Functionally, once the Emperor invites the dangerous destruction of an interplanetary rebellion, he creates another problem: figuring out how to control the resources to keep the military might of the Empire functioning. Nominally, the Empire’s home base is the planet Coruscant, the outer space equivalent of Rome. But in space, how do you make sure all roads actually lead to Rome, when there are no roads? In Star Wars, space doesn’t have roads.


“From a purely self-interested point of view, does it make political or economic sense for one star system to own another one?” The Magacians author and Star Wars fan Lev Grossman asks.

Grossman suspects that the Empire in Star Wars might have a wonky time regulating other planets because of the weirdness of hyperdrive combined with the vastness of space. Grossman further explains that Coruscant trying to subjugate Jedah or Tatooine is super impractical: “It’s like that house upstate that you spent a bundle on but never feel like driving to.”

Daniel Abraham, half of the writing partnership known as James S.A. Corey that authored the Expanse novels has spent a lot of time thinking about travel between our own solar system and other solar systems is and interstellar networks. In The Expanse he details the logistics of how Earth, Mars, the Asteroid Belt, and the Outer Planets would actually interact both politically and economically.

“[The ocean] is one of the ways we try to make sense of space in science fiction, and the closest thing we can compare it to is the ocean,” Abraham says. “But you don’t control shipping lanes, you control ports,” His writing partner, Ty Franck continues. “There’s no way to control hyperspace or who uses it, the only thing you can do is control the ports. For any of that to work, you’d have to have a strong ground presence where goods are brought and dropped off.” Here, the Empire is doing at least one thing right: They’ve got a strong ground presence with tons of stormtroopers on seemingly every single planet they subjugate.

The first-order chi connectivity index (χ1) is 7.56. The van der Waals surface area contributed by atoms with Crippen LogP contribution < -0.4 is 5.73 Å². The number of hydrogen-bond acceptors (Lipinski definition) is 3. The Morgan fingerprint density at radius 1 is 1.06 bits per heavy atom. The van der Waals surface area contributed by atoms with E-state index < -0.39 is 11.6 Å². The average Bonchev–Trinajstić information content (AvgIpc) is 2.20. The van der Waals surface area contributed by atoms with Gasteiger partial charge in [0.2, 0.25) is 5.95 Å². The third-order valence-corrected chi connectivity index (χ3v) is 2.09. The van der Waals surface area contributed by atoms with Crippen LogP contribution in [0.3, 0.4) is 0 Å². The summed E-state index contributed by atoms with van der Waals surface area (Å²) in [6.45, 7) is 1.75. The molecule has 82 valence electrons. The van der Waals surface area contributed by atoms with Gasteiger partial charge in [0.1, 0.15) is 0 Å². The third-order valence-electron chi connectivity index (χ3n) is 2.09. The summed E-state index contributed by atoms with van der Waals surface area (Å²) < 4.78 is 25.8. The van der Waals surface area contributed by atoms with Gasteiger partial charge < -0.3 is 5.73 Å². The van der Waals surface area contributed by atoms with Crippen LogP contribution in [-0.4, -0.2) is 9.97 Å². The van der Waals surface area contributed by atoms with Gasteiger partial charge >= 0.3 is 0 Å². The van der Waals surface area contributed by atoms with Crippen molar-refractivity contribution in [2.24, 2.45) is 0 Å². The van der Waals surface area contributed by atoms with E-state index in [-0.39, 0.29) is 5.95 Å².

Under their shared nom de plume, Abraham and Franck actually wrote the “last” of the Star Wars “Expanded Universe” novels, Honor Among Thieves in 2014. “We turned off the lights of the EU,” Abraham jokes. In the novel, the duo plays with the idea of eliminating hyperspace from the galaxy of Star Wars. “When you have hyperdrive … you can ship things over long distances … the huge mcguffin [of *Honor Among Thieves*] we were fighting over was a tool that would shut down hyperspace, and would make it so you could not ship things from one place to another. The stars became isolated again.”


In Rogue One, the Empire has already politically isolated itself by building the Death Star. To extend Grossman’s second home analogy, what the Empire is doing is not only buying an extra property they don’t ever want to visit, but then bizarrely setting it on fire, too. If you blow up planets you presumably want to rule — and obtain resources from — you’re doing more than shooting yourself in space boot. You’re inviting the dismantling of an Empire which hardly should have been able exist to begin with. The Rebels may seem scrappy and desperate in Star Wars, but if the Empire had been smart, they would have never give the Rebels a reason to rebel in the first place.


Article taken from Inverse

There Is No Phone

iPhone and (An)Droids

Which phone is better? Straightforward and apparently technical debate. However, when it comes to mobile phones, this is a completely irrelevant question. First of all, because it enforces viewing the problem from a reverse angle, an upside down psychology.

This would not be a proper procurement when it comes to cars, for instance. You would consider your habits: whether it would be a weekend car or for daily commute. Where it would be driven: motorway or city. Is your driving license for manual or automatic cars. Do you make frequent long distance trips. What is your estimated annual mileage. What is your budget. And many many more. But definitely not focusing only on the engine.

Another example would be the choice of the audio system. Starting point would be the room (environment) and the type of the music to be played. This brings us to the first parameter to consider in phone procurement.